Randy filled his rifle from the new tank, so it got filled to about 2,200 psi. He started the test having not shot his Discovery for a few weeks, so when the first shots were low, he adjusted his scope accordingly and found the center for awhile. Then his shots started going higher. He adjusted the scope again to the center and stayed on target (see target number 4). By this time, he had fired about 45 shots. Then his pressure continued to drop and he got a great 6 shot group 1-1/2″ low. Then the needle on the gauge went into the the red and his next shot dropped a full 3″.

He didn’t tell me what he was doing. When I heard, I showed him the crony test from earlier. It matched his results. We both wondered why it has less power and shoots slower with more pressure in the tank. Here are some photos from that first test.

This makes our test more difficult, don’t you think? HELP!


52 shots at ~60 feet, indoors with the air tank filled to about 2,200 psi. These were before we were using the Benchmaster.

Tom wrote back:

Wayne,

You are encountering valve lock. A valve is balanced to the pressure at which it operates. When I designed the Discovery, I told Crosman that an airgun could be just as powerful at 1,800 psi as it was at 3,000 psi. They didn’t believe me, but when they built the first prototype, they discovered that it worked.

The pressure at which a valve operates can be changed by changing the spring rate of the valve return spring or by changing the valve diameter or by changing the valve seat angle or by changing the weight of the striker or by changing the striker spring rate or by changing the valve stem height. Any of those six things can change how a valve works.

Even YOU are over-pressurizing your gun by filling to 2000. The proper fill level is the pressure at which the first shot comes out at full power.

Shoot the gun until the velocity rises to what you consider to be the ideal velocity. That sounds like 820 for your rifle. Then stop shooting and try to fill the gun at that point. Note the pressure at which the gun begins accepting air. I’m guessing your rifle will like a fill of 1,800 psi. They will each differ a little, so don’t go by the 2000 psi on the gauge. Learn the fill your rifle likes, then fill to that level and stop.

Why doesn’t more pressure make the pellet go faster? Well, answer this: why doesn’t more gas in your car’s gas tank make the car go faster?

Because a car doesn’t work that way, you say. Well, neither does an airgun. There is a range of pressure at which the valve opens to the maximum and stays open the longest time. Within that range you will get the maximum velocity that valve is capable of delivering. Tests have shown that the Discovery gets 21-26 shots in a tight velocity spread. Some people will shoot up to 35 shots because they will accept a larger velocity spread. A person shooting groups at 50 yards will notice a POI shift resulting from a velocity variation sooner than a person shooting groups at 10 yards.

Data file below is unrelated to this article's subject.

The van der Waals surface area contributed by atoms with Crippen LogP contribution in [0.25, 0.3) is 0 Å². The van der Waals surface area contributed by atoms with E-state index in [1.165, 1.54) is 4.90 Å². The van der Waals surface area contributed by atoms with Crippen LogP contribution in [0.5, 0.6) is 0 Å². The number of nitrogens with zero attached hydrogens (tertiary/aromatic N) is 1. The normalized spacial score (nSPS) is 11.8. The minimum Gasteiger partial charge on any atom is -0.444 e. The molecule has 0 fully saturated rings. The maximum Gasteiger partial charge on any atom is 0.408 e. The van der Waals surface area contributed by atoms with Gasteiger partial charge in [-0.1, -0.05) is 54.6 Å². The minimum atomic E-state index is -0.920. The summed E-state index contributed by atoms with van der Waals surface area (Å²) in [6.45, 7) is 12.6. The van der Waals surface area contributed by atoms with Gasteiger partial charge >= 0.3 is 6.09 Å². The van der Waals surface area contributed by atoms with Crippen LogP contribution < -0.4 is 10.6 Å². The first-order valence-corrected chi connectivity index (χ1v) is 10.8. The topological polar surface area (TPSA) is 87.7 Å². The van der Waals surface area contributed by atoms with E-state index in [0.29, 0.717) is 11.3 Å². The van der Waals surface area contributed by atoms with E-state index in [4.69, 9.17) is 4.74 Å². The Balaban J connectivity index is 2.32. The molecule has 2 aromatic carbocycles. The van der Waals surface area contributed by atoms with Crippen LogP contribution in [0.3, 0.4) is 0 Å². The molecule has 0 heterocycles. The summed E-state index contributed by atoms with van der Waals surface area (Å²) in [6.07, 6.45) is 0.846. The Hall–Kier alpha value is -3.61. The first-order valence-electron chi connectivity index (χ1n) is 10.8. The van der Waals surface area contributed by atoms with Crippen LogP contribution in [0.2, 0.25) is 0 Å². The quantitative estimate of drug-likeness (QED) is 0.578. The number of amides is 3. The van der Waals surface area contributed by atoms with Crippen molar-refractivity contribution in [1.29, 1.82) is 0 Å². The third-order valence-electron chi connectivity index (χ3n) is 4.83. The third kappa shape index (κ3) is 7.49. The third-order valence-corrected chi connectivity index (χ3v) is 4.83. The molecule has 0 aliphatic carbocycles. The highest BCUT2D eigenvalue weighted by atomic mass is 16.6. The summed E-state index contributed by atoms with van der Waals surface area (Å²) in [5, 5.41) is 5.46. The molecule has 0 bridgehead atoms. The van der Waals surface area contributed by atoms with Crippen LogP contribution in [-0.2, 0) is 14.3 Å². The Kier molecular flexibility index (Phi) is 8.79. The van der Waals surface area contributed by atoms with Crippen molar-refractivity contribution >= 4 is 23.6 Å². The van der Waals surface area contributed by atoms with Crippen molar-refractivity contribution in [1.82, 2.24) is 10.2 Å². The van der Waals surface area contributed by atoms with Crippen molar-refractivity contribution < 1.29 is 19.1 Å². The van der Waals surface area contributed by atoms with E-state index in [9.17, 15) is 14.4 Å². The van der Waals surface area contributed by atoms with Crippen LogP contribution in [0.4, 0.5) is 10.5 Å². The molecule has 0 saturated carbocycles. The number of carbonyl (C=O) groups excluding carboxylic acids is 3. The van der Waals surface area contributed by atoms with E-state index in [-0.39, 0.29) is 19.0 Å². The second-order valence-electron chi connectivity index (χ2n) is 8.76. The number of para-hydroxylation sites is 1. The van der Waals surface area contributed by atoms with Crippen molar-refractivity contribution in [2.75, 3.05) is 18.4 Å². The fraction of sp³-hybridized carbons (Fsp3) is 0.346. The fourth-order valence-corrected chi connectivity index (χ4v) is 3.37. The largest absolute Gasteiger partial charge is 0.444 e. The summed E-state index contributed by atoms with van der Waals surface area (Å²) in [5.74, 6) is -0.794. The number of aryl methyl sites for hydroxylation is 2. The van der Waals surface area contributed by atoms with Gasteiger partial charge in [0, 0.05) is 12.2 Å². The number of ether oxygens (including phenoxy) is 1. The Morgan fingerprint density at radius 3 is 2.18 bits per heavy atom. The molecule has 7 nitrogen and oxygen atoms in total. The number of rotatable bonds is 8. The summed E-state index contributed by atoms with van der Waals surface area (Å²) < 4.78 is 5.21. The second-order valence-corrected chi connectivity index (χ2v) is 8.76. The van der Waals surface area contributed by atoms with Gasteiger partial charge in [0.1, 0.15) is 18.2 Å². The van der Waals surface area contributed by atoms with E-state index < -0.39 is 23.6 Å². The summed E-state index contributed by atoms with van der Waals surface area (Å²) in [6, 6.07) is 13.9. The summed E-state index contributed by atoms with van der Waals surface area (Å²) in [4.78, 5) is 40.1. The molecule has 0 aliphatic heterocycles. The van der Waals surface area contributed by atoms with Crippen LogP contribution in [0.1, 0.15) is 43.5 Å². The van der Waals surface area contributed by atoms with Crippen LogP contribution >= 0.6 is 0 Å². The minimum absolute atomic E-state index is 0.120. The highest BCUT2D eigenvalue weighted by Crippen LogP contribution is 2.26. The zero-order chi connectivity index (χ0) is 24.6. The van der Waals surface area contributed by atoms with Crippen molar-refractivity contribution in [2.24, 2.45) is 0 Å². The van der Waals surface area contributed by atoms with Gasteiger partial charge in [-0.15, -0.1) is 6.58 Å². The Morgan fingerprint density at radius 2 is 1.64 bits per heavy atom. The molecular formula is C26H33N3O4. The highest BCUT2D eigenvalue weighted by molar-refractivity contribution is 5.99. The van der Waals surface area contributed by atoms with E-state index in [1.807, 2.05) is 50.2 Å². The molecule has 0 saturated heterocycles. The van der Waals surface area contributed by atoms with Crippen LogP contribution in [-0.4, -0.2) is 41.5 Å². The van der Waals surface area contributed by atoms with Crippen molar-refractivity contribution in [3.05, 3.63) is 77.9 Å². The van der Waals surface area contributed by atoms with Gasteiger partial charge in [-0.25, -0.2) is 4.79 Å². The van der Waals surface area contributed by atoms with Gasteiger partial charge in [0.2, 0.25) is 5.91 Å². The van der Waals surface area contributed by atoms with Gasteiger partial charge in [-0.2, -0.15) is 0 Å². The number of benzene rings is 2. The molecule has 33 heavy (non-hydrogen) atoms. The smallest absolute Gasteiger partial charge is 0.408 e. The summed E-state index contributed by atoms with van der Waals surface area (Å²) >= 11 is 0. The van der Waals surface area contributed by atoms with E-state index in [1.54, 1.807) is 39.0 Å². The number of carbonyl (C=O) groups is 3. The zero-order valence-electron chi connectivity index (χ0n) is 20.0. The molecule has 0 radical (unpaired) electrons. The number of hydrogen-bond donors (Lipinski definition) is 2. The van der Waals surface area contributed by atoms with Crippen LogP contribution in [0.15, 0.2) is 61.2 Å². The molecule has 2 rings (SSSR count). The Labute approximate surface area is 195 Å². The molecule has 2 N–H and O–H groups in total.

Each PCP is unique and needs to be tested to determine the max fill pressure. It is impossible to manufacture two PCPs that work exactly the same, just as it’s impossible to manufacture two cars that have the same top speed. You can adjust and modify two guns to perform similarly, but even then you cannot get them to be exactly identical.

You mention opening a scuba tank’s valve when the tank pressure gets to 2100 psi. You think that is okay. I shudder, because you are overfilling the gun. Think of going to the gas station and, after your car’s tank is full, you pump the rest of the gas out on the ground, so the number on the pump reaches an even number of gallons. That’s what you are doing when you fill like that.

Stop looking at the numbers and start learning your rifle’s individual performance characteristics.

Starting over
We had to start over, initially filling until the Discovery gauge reached about 1,800 psi. With the guns filled to 1,800 psi and shooting off the bench rests, we shot a few more tanks of air – only trying for 30 to 35 shots.


It’s hard to tell with 35 shots on one target, but the non-glued barrel did a little better on the first 35-shot test.

In this first test, the non-glued barrel had the best 35-shot group. We found it better to shoot groups of five at different targets, so we could see more detail. Notice that when you shoot over and over at the same spot on a thick board, it will break…and that’s a 2×6!

We eventually found that our guns did best starting at 1,700 psi, and going for only 20 or 25 shots if we didn’t want to change our aimpoint. If you’re willing to adjust for the different impact point that comes from a lower velocity (aiming high for the first 10 shots or so, then right on for 20 to 25 shots, then high for the last 10 shots or so), you can get 40 or 50 shots on a tank filled to 2,000. It’s not so hard to learn how to adjust your aim, and worth it, if you’re hunting. For shots over 30 yds., I have to start aiming high anyway.

In the second test, with both guns filled to only 1,700 psi, the gun with the glued barrel did a little better than the one that wasn’t glued. I noticed that the chrony and the accuracy say that shots 1 and 20 are close to the same when starting at 1,700 lbs. Keep in mind that you still have 10 or 12 more shots if you want to aim high, but they still have enough wallop to kill a starling at 25 yds.


The glued barrel (lower board) did a little better in the second test with only 20 or 25 shots.

Conclusion
If it really bothers you (like it did me), it probably won’t hurt to glue your barrel. It could be that the cheap super glue I bought flexes enough to give with the movement of the tank. Or, the air tank is strong enough to not flex as the internal pressure drops. [Note: It isn't - Ed.] By far, the more important factor for accuracy in the Discovery is the proper fill pressure. Then get to know where the valve lock occurs and how it affects accuracy in your particular gun…if you want to stretch the number of shots you get from a fill.

Another fix, is to add another barrel band, or move the one closer to the end if you think the flex is a problem at all.